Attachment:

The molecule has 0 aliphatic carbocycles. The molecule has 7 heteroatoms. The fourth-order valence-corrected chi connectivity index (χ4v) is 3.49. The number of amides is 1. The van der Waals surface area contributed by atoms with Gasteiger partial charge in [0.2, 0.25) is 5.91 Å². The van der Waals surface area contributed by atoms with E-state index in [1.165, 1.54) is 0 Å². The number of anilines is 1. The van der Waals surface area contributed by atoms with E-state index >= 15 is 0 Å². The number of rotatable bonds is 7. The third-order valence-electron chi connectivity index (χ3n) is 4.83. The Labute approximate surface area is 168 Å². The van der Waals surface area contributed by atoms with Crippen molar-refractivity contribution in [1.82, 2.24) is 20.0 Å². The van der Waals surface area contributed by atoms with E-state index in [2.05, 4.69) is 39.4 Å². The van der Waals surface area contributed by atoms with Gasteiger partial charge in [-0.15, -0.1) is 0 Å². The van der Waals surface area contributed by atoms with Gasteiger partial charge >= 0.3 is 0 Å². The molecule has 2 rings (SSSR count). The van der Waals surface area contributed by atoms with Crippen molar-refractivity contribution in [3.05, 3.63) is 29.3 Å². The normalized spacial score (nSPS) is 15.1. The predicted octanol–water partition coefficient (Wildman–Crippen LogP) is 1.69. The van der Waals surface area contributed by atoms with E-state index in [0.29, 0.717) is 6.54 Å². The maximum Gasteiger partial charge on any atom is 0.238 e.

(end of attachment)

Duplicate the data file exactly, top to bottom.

The molecule has 0 aliphatic carbocycles. The molecule has 7 heteroatoms. The fourth-order valence-corrected chi connectivity index (χ4v) is 3.49. The number of amides is 1. The van der Waals surface area contributed by atoms with Gasteiger partial charge in [0.2, 0.25) is 5.91 Å². The van der Waals surface area contributed by atoms with E-state index in [1.165, 1.54) is 0 Å². The number of anilines is 1. The van der Waals surface area contributed by atoms with E-state index >= 15 is 0 Å². The number of rotatable bonds is 7. The third-order valence-electron chi connectivity index (χ3n) is 4.83. The Labute approximate surface area is 168 Å². The van der Waals surface area contributed by atoms with Crippen molar-refractivity contribution in [1.82, 2.24) is 20.0 Å². The van der Waals surface area contributed by atoms with E-state index in [2.05, 4.69) is 39.4 Å². The van der Waals surface area contributed by atoms with Gasteiger partial charge in [-0.15, -0.1) is 0 Å². The van der Waals surface area contributed by atoms with Gasteiger partial charge >= 0.3 is 0 Å². The molecule has 2 rings (SSSR count). The van der Waals surface area contributed by atoms with Crippen molar-refractivity contribution in [3.05, 3.63) is 29.3 Å². The normalized spacial score (nSPS) is 15.1. The predicted octanol–water partition coefficient (Wildman–Crippen LogP) is 1.69. The van der Waals surface area contributed by atoms with E-state index in [0.29, 0.717) is 6.54 Å². The maximum Gasteiger partial charge on any atom is 0.238 e.